Lammy: Ministers ‘dragging their feet on big decisions’ with defence policy refresh

Katie Neame
© UK Parliament/Jessica Taylor

David Lammy has accused ministers of “dragging their feet on the big decisions” following the publication of the government’s “refresh” of its integrated review of defence and foreign policy.

The government launched its integrated review refresh today, including announcing an additional £5bn for the Ministry of Defence (MoD) over the next two years “to help replenish and bolster vital ammunition stocks, modernise the UK’s nuclear enterprise and fund the next phase of the AUKUS submarine programme”.

The government said Rishi Sunak will also “set out an ambition” to increase defence spending to 2.5% of GDP “in the longer term”.

In a statement to MPs this afternoon, James Cleverly said the refresh shows that the UK will play a “leading role” in “upholding stability, security and the prosperity of our continent and the Euro-Atlantic” and that government investment in its Indo-Pacific strategy is “yielding significant results”.

The Foreign Secretary added: “Through these initatives and many others we have set out over the past two years, the United Kingdom will outcompete those who seek to destabilise the international order and undermine global stability.”

Responding to Cleverly’s statement, the Shadow Foreign Secretary argued that the original integrated review had some “serious shortcomings” and that, “in too many areas”, the promises set out in the review “have not matched reality” in the two years since its publication.

Lammy said today’s announcement was “welcome” but “overdue”, noting that Labour had been urging the government to revisit the review “for a year”. The Labour frontbencher told MPs: “We’re living in an era of intensifying geopolitical competition in a multipolar world.

“The interdependence of the global economy is increasingly being weaponised, and there’s been a blurring of the distinction between foreign and domestic policy. This is a challenging moment for our security and that of our allies and for our place in the world.”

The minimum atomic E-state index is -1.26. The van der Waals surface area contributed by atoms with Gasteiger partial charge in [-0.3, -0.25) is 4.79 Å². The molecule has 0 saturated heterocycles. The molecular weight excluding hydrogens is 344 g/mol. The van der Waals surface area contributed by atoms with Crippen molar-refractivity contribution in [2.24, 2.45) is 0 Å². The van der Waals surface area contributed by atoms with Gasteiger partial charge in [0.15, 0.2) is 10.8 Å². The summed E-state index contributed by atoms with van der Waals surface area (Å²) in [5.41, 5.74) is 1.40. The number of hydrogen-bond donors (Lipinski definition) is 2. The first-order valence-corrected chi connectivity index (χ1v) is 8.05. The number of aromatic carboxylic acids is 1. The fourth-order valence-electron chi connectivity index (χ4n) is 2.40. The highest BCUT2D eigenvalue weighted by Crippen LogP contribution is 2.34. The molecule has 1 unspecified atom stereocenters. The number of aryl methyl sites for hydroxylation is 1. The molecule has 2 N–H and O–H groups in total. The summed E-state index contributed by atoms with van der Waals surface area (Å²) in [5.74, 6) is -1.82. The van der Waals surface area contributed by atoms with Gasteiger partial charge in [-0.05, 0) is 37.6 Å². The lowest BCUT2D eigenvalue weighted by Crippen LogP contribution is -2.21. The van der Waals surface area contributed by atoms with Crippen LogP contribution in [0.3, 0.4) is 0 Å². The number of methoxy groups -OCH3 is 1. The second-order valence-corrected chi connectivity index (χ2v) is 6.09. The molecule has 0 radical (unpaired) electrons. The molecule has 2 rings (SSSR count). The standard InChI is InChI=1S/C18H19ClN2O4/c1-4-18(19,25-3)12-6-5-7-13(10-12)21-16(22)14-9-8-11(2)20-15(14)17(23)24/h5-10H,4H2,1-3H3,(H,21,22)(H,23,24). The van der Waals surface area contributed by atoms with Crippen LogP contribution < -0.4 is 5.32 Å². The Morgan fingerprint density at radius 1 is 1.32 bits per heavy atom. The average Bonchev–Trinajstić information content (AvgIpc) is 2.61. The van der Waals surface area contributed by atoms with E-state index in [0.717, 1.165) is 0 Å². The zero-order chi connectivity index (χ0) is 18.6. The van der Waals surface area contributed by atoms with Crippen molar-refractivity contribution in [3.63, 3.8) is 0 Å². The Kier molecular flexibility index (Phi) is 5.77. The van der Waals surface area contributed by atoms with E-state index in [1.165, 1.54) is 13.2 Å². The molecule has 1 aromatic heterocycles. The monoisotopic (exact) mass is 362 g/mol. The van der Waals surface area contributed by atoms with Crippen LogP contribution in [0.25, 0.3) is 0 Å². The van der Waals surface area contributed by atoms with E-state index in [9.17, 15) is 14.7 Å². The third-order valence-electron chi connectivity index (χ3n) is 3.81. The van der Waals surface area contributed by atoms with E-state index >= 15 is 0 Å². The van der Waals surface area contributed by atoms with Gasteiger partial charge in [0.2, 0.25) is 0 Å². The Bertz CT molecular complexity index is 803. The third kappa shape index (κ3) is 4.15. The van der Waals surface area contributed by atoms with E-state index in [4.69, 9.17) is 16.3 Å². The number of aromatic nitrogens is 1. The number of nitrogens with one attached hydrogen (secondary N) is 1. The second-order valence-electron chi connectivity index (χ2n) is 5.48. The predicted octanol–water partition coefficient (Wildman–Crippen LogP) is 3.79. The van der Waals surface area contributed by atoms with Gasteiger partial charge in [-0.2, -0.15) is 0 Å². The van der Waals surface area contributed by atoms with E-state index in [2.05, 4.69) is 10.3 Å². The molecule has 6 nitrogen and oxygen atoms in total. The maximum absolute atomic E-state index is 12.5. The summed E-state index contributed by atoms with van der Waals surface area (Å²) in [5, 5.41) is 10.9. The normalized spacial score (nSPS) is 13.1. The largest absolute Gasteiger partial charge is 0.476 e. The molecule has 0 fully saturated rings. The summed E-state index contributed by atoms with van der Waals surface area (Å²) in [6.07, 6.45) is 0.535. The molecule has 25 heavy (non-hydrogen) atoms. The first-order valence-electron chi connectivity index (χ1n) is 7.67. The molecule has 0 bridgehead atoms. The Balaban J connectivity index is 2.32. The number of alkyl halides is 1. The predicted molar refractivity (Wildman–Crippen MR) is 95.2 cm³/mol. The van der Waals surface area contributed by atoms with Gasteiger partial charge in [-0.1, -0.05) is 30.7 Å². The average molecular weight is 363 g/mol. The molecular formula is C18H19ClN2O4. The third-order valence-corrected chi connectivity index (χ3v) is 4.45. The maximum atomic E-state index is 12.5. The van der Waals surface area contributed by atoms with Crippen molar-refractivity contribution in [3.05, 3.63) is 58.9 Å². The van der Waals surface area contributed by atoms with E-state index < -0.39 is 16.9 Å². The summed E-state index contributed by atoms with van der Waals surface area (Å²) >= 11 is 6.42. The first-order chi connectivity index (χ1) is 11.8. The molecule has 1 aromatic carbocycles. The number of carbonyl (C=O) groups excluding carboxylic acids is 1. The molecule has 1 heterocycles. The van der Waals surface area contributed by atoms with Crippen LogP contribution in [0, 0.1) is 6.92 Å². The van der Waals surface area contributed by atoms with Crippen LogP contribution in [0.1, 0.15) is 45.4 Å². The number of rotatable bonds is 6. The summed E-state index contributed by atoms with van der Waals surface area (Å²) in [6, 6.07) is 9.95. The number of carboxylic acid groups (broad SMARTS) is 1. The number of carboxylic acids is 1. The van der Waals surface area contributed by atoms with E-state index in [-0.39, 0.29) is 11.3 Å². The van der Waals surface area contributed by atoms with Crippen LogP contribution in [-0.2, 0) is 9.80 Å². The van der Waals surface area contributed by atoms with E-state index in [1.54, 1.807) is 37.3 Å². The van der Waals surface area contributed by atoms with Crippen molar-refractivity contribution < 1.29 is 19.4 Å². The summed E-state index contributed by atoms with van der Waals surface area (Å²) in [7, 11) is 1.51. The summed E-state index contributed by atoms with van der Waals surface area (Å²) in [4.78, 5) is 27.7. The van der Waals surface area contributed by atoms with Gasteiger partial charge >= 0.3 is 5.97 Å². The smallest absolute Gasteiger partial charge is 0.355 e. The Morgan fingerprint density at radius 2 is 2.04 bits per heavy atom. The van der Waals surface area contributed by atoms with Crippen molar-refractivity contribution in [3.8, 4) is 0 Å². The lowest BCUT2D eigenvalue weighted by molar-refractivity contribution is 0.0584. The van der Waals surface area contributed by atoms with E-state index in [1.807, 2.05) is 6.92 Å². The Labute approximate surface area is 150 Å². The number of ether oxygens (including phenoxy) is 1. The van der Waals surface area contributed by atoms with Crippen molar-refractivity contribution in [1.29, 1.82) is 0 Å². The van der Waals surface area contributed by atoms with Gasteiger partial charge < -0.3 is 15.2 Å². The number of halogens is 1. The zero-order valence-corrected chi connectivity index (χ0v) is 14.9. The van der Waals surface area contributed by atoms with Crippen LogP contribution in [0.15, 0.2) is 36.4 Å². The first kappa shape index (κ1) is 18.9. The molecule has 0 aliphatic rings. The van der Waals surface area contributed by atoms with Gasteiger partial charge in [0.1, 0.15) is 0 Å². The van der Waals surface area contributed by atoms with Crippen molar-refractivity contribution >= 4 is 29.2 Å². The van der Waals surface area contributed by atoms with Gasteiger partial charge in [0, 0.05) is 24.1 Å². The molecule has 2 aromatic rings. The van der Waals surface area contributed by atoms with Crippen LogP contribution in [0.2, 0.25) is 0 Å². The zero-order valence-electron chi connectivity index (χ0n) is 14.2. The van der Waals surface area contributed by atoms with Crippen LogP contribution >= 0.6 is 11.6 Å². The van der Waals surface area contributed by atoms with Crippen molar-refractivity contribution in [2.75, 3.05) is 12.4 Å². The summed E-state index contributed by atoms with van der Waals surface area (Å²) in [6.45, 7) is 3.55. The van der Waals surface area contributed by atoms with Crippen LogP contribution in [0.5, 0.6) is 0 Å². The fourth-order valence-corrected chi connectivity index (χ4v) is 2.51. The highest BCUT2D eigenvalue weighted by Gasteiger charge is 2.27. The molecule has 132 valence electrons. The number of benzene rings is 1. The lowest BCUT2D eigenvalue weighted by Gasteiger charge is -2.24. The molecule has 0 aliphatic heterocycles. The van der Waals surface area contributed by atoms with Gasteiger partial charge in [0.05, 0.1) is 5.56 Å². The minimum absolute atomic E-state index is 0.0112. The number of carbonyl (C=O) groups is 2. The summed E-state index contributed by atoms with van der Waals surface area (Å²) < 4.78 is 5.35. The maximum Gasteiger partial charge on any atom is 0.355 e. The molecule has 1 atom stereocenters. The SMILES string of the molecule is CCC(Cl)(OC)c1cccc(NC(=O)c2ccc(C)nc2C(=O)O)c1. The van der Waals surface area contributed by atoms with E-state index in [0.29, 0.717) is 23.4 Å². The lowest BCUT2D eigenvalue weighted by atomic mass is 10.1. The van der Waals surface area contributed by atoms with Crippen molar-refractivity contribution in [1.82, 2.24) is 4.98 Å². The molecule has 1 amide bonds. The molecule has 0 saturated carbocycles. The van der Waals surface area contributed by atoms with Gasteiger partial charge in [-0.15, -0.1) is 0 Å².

On defence spending, Lammy welcomed funds for AUKUS and Ukraine’s replenishment but added that the refresh “does not answer growing questions concerning capability gaps that weaken our national defence and undermine the UK’s NATO contribution”.

He told MPs: “The [National Audit Office] recently said that the MoD cannot afford to develop all the capabilities set out in the 2021 integrated review. How does today’s announcement ensure the same doesn’t happen now the new 2023 integrated review has been published?

“The reality is that the government are dragging their feet on the big decisions. The long-term goal to spend 2.5% of GDP on defence sounds, I’m afraid, a little hollow promise. There’s no plan and there’s no timetable.”

“We welcome this refresh, but we will continue to provide robust scrutiny where necessary to ensure that our country’s foreign policy and defence systems are secure for the next generation,” Lammy said.

The original integrated review was published in March 2021 and set out the government’s national security and international policy objectives to 2025.

The government said the refresh was commissioned “to respond to emerging geopolitical threats, from Russia’s illegal invasion of Ukraine to China’s economic coercion and increased competition between states”.

Measures set out include a new £1bn integrated security fund to deliver on the “core objectives” of the review, including in economic and cybersecurity and counter-terrorism, establishing an economic deterrence initiative to strengthen sanctions enforcement and an additional £20m of funding for the BBC World Service.

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